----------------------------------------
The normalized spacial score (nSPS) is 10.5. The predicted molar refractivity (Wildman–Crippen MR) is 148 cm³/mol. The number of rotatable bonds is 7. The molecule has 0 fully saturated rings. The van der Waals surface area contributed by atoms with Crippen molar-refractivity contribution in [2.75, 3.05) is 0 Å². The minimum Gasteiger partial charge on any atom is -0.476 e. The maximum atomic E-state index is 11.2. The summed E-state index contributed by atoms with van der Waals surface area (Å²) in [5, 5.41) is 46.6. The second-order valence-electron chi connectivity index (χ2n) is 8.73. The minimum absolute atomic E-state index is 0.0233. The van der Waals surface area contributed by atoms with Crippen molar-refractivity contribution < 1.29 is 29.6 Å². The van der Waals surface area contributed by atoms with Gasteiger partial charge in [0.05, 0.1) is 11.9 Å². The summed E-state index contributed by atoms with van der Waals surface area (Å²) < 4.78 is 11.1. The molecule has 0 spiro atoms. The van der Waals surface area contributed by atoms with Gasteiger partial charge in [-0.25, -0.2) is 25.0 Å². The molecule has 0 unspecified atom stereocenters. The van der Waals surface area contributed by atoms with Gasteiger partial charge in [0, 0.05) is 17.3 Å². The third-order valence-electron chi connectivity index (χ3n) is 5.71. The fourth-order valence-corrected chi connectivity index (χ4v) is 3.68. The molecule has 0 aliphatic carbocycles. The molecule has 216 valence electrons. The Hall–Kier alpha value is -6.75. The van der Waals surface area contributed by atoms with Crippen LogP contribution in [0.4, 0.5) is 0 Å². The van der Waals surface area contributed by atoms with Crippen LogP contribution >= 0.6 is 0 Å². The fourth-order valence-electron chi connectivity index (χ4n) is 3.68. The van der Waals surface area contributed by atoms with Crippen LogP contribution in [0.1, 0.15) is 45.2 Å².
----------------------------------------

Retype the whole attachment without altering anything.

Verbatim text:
The normalized spacial score (nSPS) is 10.5. The predicted molar refractivity (Wildman–Crippen MR) is 148 cm³/mol. The number of rotatable bonds is 7. The molecule has 0 fully saturated rings. The van der Waals surface area contributed by atoms with Crippen molar-refractivity contribution in [2.75, 3.05) is 0 Å². The minimum Gasteiger partial charge on any atom is -0.476 e. The maximum atomic E-state index is 11.2. The summed E-state index contributed by atoms with van der Waals surface area (Å²) in [5, 5.41) is 46.6. The second-order valence-electron chi connectivity index (χ2n) is 8.73. The minimum absolute atomic E-state index is 0.0233. The van der Waals surface area contributed by atoms with Crippen molar-refractivity contribution < 1.29 is 29.6 Å². The van der Waals surface area contributed by atoms with Gasteiger partial charge in [0.05, 0.1) is 11.9 Å². The summed E-state index contributed by atoms with van der Waals surface area (Å²) < 4.78 is 11.1. The molecule has 0 spiro atoms. The van der Waals surface area contributed by atoms with Gasteiger partial charge in [-0.25, -0.2) is 25.0 Å². The molecule has 0 unspecified atom stereocenters. The van der Waals surface area contributed by atoms with Gasteiger partial charge in [0, 0.05) is 17.3 Å². The third-order valence-electron chi connectivity index (χ3n) is 5.71. The fourth-order valence-corrected chi connectivity index (χ4v) is 3.68. The molecule has 0 aliphatic carbocycles. The molecule has 216 valence electrons. The Hall–Kier alpha value is -6.75. The van der Waals surface area contributed by atoms with Crippen LogP contribution in [0.4, 0.5) is 0 Å². The van der Waals surface area contributed by atoms with Crippen LogP contribution >= 0.6 is 0 Å². The fourth-order valence-electron chi connectivity index (χ4n) is 3.68. The van der Waals surface area contributed by atoms with Crippen LogP contribution in [0.1, 0.15) is 45.2 Å².